Located on the shores of Lake Erie, where the Cuyahoga River spills into the Great Lakes, Cleveland boasts favorable geographic features that served as an impetus for its incorporation and rapid economic growth at its inception. Like many other Rust Belt cities, Cleveland suffered a mass exodus of jobs to locations overseas following the national decline in manufacturing in the 1970s. Other major industries have since stepped in to fill the void, including the financial and advanced energy industries and the insurance, healthcare, life sciences, and technology sectors. The healthcare sector is a cornerstone for the market, including the presence of Cleveland Clinic and University Hospitals; this sector's influence was the driving factor in the development of the Convention Center and Global Center for Health Innovation (known as the Medical Mart), which is the only facility of its kind in the United States. The city is also home to two major universities, Cleveland State University and Case Western Reserve University.
The relatively recent developments of Caesars Entertainment's and Rock Gaming's Jack's Casino Cleveland, Cleveland Medical Mart & Convention Center, and Flats East Bank have spurred subsequent development throughout Cleveland's CBD. Moreover, the Downtown Cleveland Alliance is focused on positioning the city for new office, retail, hotel, and entertainment developments, with over $6 billion in investments along Euclid Avenue alone since 2010. Two prominent developments include The Beacon, a 29-story luxury apartment building; and The Lumen, a 34-story apartment building (Cleveland's largest residential project Downtown in more than 40 years). These projects are expected to be completed by 2019 and 2020, respectively. Furthermore, city tax and other business incentives, coupled with easy access to major transportation portals by air, train, water, and road, enhance the area's appeal as a commercial and manufacturing center.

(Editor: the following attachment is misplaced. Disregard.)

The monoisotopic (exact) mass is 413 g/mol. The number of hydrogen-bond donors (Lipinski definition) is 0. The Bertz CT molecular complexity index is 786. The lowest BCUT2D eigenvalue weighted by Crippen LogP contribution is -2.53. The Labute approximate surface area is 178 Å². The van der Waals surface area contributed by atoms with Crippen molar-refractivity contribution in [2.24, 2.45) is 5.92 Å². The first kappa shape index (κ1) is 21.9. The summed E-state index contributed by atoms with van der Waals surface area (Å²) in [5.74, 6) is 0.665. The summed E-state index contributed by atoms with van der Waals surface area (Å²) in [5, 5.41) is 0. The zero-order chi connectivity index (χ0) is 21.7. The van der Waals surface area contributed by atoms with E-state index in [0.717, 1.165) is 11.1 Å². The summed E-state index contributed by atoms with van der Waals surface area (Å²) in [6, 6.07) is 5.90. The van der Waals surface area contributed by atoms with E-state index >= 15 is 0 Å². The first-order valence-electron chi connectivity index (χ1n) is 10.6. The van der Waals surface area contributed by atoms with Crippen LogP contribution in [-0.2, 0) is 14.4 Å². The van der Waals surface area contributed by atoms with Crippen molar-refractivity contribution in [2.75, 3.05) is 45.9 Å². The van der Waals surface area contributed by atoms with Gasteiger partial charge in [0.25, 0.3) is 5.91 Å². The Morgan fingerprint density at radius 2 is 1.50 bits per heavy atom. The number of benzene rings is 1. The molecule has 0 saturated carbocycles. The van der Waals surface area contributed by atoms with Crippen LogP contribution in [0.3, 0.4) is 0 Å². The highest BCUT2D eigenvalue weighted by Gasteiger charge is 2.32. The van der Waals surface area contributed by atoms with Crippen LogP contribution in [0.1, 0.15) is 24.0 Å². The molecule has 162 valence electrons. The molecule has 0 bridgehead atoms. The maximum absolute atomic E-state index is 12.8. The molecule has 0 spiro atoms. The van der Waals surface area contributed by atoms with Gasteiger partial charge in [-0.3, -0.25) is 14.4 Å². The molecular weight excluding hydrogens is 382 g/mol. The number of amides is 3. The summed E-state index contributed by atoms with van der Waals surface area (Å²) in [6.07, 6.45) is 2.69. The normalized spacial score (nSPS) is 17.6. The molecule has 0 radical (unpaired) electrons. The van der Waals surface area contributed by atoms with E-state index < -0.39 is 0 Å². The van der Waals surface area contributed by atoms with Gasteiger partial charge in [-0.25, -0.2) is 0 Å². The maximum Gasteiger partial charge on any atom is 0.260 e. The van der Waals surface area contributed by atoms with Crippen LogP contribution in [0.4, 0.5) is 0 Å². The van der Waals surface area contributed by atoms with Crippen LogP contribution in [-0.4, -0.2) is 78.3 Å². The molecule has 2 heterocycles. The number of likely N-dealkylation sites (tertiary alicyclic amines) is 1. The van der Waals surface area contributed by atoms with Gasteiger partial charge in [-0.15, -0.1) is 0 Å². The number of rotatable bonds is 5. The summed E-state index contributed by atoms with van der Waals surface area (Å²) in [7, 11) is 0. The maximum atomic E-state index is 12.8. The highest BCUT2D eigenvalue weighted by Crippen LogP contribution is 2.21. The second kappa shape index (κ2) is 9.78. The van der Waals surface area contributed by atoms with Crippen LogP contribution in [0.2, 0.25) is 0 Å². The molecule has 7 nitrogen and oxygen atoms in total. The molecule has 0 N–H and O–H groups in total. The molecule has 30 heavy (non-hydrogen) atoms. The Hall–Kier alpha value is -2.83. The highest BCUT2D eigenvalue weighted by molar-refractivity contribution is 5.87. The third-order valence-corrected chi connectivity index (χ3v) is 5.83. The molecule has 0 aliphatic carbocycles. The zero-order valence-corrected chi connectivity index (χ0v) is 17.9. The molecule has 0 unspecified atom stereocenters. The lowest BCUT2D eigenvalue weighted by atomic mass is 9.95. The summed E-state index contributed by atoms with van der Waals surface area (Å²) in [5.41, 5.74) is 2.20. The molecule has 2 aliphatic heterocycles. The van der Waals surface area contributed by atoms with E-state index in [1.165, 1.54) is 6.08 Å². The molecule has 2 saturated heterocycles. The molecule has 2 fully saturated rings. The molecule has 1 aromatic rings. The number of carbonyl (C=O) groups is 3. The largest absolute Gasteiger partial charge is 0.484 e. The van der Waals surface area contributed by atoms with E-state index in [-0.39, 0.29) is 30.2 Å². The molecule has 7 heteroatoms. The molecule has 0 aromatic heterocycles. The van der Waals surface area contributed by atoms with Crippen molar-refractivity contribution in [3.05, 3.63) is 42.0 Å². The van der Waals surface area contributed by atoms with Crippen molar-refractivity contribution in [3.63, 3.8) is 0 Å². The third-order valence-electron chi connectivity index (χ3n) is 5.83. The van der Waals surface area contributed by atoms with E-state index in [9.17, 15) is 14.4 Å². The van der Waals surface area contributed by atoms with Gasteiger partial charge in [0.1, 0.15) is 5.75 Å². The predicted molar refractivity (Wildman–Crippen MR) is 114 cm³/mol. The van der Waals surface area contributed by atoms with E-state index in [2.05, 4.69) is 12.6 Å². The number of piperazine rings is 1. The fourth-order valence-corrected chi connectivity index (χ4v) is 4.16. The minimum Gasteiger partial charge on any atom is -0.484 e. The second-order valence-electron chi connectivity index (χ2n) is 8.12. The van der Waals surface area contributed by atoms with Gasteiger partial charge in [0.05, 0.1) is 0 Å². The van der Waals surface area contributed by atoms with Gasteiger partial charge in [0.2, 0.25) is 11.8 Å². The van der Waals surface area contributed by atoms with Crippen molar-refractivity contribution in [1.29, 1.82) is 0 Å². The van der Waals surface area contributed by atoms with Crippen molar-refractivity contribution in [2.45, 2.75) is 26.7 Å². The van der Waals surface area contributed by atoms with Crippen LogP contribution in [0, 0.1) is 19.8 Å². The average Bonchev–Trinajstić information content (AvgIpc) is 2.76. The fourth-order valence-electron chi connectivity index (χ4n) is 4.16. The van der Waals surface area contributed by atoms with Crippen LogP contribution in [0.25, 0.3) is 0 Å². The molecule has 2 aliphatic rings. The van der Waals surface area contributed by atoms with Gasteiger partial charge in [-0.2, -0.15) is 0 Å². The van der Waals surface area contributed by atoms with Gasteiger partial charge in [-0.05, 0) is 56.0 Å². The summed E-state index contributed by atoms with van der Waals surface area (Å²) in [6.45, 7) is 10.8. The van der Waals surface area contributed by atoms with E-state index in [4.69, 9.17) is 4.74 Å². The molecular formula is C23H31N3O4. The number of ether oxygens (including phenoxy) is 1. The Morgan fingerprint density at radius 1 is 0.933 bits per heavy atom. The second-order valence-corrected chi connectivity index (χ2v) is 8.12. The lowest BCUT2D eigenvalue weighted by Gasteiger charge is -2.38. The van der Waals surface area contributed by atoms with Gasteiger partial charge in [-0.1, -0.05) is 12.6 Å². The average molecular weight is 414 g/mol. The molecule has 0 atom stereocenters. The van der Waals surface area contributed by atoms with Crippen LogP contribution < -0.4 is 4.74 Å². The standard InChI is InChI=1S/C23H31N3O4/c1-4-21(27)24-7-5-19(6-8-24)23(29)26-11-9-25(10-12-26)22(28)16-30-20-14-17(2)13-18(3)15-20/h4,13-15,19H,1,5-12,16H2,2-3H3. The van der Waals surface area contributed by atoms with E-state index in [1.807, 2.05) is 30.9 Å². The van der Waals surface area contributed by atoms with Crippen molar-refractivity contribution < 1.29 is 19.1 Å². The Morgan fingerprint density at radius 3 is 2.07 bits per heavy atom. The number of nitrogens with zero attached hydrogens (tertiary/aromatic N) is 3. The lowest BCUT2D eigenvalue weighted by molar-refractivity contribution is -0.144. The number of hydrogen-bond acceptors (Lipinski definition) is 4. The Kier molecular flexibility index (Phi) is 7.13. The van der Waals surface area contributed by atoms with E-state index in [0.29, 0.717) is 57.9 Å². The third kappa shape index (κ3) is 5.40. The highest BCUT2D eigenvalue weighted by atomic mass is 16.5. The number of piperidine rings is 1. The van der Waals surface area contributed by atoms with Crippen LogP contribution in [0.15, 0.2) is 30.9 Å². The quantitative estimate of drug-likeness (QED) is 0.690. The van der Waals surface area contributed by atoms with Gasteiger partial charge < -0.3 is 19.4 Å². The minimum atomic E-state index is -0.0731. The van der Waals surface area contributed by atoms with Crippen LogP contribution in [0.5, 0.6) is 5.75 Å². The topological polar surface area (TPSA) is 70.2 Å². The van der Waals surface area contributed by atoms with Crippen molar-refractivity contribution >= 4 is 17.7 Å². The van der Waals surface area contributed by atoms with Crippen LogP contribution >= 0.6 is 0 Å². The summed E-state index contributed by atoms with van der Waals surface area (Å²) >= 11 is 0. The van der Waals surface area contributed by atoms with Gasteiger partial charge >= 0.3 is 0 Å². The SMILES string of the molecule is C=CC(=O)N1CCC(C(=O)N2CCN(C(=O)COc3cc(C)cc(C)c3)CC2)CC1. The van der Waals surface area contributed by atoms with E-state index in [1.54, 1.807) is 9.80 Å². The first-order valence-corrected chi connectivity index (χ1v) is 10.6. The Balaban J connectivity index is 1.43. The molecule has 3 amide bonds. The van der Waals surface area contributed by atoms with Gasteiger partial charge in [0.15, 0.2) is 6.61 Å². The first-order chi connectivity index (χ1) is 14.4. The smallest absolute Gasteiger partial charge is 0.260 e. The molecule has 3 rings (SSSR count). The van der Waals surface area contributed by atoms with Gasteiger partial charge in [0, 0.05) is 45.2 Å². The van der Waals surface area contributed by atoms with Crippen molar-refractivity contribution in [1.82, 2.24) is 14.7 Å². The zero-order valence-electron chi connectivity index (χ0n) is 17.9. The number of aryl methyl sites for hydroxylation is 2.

In 2016/17, over 2,000 hotel rooms were added to the Cleveland market, highlighted by the 600-room Hilton Cleveland, 189-room Drury Plaza Cleveland, and the 122-room Kimpton Schofield hotel. While the increase in room nights was substantial, the unaccommodated demand levels are very high, particularly on weekends and midweek, and much of this supply is expected to be absorbed over the next two years. The new convention hotel allows Cleveland to compete for more events and will allow the Global Center for Health Innovation to achieve its full potential. Limited new supply is anticipated for the CBD in the near term, while the suburbs are still experiencing moderate supply growth. As such, occupancy is expected to remain relatively stable throughout the greater Cleveland market in 2018, before increasing moderately as demand across the commercial, convention, and tourism sectors supports growth over the long term.
Limited sales volume has occurred in Cleveland since January 2016, with only the Marriott Key Center and Ritz-Carlton trading during that period. The Marriott was part of a portfolio transaction, and the Ritz sold as part of the casino transaction. Additionally, the Residence Inn Marriott Downtown sold in November 2017 as part of a four-hotel portfolio for a reported $43,000,000 ($245,714 per room). Cleveland has become a prime tourist destination in the Midwest and is beginning to capitalize on the completion of the convention center and new convention hotel. While overall growth has slowed in recent years given the entrance of new supply, the outlook remains positive for Cleveland because of its growing economy and numerous developments underway.